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The Effect of Warm-Ups Incorporating Different Volumes of Dynamic Stretching on 10- and 20-m Sprint Performance in Highly Trained Male Athletes

Turki, Olfa and Chaouachi, Anis and Behm, David and Chtara, Hichem and Chtara, Moktar and Bishop, David and Chamari, Karim and Amri, Mohamed (2012) The Effect of Warm-Ups Incorporating Different Volumes of Dynamic Stretching on 10- and 20-m Sprint Performance in Highly Trained Male Athletes. Journal of Strength and Conditioning Research, 26 (1). pp. 63-72. ISSN 1064-8011 (print) 1533-4287 (online)

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Abstract

Turki, O, Chaouachi, A, Behm, DG, Chtara, H, Chtara, M, Bishop, D, Chamari, K, and Amri, M. The effect of warm-ups incorporating different volumes of dynamic stretching on 10- and 20-m sprint performance in highly trained male athletes. J Strength Cond Res 26(1): 63–72, 2012—Recently, athletes have transitioned from traditional static stretching during warm-ups to incorporating dynamic stretching routines. However, the optimal volume of dynamic drills is yet to be identified. The aim of this repeated-measures study was to examine varying volumes (1, 2, and 3 sets) of active dynamic stretching (ADS) in a warm-up on 10- and 20-m sprint performance. With a within-subject design, 16 highly trained male participants (age: 20.9 ± 1.3 years; height: 179.7 ± 5.7 cm; body mass: 72.7 ± 7.9 kg; % body fat: 10.9 ± 2.4) completed a 5-minute general running warm-up before performing 3 preintervention measures of 10- to 20-m sprint. The interventions included 1, 2, and 3 sets of active dynamic stretches of the lower-body musculature (gastrocnemius, gluteals, hamstrings, quadriceps, and hip flexors) performed approximately 14 times for each exercise while walking (ADS1, ADS2, and ADS3). The active dynamic warm-ups were randomly allocated before performing a sprint-specific warm-up. Five minutes separated the end of the warm-up and the 3 postintervention measures of 10- to 20-m sprints. There were no significant time, condition, and interaction effects over the 10-m sprint time. For the 0- to 20-m sprint time, a significant main effect for the pre-post measurement (F = 10.81; p < 0.002), the dynamic stretching condition (F = 6.23; p = 0.004) and an interaction effect (F = 41.19; p = 0.0001) were observed. A significant decrease in sprint time (improvement in sprint performance) post-ADS1 (2.56%, p = 0.001) and post-ADS2 (2.61%, p = 0.001) was observed. Conversely, the results indicated a significant increase in sprint time (sprint performance impairment) post-ADS3 condition (2.58%, p = 0.001). Data indicate that performing 1–2 sets of 20 m of active dynamic stretches in a warm-up can enhance 20-m sprint performance. The results delineated that 3 sets of ADS repetitions could induce acute fatigue and impair sprint performance within 5 minutes of the warm-up.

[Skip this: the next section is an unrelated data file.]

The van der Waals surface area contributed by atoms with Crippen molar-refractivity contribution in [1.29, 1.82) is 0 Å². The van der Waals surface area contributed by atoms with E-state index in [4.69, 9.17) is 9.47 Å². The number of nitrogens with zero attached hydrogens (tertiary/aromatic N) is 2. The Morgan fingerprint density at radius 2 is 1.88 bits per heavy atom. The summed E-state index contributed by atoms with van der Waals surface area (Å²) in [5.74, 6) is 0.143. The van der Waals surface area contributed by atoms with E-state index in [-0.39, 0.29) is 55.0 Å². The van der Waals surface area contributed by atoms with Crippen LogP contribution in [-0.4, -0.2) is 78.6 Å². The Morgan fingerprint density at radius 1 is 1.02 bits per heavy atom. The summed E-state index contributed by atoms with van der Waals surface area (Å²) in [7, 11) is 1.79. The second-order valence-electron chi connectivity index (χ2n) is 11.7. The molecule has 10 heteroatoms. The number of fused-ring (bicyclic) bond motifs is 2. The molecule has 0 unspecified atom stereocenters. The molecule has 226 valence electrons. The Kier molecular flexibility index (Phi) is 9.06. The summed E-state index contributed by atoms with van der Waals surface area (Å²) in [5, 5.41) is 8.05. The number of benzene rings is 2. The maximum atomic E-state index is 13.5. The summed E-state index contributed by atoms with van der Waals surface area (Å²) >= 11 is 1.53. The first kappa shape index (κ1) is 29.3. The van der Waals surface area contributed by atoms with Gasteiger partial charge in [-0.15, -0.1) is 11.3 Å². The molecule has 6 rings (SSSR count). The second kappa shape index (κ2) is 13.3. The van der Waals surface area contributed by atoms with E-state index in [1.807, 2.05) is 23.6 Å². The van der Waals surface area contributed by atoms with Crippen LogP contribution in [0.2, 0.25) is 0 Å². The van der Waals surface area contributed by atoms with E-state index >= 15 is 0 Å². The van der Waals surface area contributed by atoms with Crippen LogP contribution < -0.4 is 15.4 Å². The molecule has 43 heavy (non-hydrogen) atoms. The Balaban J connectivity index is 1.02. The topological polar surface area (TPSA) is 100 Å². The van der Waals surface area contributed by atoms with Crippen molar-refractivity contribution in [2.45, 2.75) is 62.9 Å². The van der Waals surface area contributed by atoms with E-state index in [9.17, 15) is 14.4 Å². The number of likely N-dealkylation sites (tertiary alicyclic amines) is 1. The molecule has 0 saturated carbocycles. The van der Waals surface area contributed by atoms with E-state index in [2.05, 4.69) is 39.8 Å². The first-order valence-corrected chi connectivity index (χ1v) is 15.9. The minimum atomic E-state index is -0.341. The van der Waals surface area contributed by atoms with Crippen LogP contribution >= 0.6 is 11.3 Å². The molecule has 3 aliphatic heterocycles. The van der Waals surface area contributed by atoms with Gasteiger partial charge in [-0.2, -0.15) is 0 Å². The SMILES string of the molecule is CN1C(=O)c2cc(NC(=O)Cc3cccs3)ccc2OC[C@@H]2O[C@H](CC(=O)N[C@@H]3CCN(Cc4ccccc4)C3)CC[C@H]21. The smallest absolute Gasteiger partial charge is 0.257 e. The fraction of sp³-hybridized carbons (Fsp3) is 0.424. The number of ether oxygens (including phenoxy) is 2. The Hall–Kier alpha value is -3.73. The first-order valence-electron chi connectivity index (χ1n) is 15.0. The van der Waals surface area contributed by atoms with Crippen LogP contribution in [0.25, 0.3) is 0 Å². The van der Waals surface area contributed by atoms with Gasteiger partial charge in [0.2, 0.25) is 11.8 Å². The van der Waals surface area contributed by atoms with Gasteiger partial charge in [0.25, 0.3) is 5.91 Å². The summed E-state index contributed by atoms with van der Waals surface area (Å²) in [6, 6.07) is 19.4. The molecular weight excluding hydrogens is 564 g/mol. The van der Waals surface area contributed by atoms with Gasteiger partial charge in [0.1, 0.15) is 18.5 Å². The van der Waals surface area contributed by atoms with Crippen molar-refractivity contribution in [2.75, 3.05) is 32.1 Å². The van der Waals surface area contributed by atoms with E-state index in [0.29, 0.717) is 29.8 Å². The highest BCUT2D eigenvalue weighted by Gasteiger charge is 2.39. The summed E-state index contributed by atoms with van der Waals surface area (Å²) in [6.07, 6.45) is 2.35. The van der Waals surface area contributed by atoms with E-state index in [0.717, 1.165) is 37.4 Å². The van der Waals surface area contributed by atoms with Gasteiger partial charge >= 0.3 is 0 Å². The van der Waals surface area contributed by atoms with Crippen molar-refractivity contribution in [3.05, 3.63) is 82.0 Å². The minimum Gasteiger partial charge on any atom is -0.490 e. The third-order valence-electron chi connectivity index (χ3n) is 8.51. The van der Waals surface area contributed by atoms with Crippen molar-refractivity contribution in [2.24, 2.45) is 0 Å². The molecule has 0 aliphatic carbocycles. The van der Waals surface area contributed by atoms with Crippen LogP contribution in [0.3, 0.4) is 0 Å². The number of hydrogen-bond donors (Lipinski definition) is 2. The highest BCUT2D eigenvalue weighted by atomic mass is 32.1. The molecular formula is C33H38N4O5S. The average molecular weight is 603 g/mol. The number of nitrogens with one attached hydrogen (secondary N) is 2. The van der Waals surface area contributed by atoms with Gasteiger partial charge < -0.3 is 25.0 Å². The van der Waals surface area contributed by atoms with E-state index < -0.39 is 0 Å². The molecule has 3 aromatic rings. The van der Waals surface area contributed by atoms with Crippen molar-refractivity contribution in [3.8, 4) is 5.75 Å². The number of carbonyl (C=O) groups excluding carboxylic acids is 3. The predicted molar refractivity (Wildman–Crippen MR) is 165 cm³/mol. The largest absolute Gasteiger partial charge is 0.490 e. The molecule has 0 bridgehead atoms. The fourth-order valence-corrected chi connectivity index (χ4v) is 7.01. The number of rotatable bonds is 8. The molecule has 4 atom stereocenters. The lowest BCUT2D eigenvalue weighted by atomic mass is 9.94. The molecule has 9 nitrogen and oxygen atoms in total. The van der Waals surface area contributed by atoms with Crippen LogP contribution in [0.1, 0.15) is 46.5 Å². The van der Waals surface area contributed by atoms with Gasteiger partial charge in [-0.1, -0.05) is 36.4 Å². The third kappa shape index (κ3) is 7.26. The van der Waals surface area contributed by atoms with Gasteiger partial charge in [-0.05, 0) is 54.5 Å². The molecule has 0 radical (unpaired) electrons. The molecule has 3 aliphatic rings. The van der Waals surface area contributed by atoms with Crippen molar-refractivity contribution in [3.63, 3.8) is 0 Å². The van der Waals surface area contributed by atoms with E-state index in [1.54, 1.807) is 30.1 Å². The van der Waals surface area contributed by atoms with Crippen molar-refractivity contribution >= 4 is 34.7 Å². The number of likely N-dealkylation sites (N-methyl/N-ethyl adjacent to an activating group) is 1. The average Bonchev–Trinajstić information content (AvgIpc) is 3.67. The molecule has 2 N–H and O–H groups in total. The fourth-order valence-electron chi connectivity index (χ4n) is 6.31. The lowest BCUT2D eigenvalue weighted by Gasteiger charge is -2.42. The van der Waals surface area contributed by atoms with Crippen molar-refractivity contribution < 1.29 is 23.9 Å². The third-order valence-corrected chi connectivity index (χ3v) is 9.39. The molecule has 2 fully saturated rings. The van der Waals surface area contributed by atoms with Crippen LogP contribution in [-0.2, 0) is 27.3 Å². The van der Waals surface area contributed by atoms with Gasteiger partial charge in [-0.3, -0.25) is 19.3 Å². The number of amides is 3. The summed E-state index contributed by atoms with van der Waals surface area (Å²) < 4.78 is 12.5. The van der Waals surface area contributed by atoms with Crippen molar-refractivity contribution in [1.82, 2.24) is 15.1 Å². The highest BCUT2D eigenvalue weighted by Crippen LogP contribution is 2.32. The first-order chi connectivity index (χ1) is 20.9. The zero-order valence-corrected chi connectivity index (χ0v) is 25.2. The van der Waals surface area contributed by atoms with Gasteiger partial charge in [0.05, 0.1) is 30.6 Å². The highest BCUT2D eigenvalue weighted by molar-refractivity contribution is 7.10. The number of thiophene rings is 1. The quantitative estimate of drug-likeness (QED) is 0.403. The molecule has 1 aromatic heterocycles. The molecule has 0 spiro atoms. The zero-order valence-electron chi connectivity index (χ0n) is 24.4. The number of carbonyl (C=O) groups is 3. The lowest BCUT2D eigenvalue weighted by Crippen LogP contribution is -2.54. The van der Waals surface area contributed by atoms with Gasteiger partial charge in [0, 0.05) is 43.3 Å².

Item Type: Article
Uncontrolled Keywords: ResPubID25397, flexibility, workload, potentiation, active stretching, fatigue
Subjects: FOR Classification > 1106 Human Movement and Sports Science
Faculty/School/Research Centre/Department > College of Sports and Exercise Science
Depositing User: Yimin Zeng
Date Deposited: 07 Jan 2014 01:49
Last Modified: 24 Feb 2014 05:21
URI: http://vuir.vu.edu.au/id/eprint/23521
DOI: 10.1519/JSC.0b013e31821ef846
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Citations in Scopus: 6 - View on Scopus

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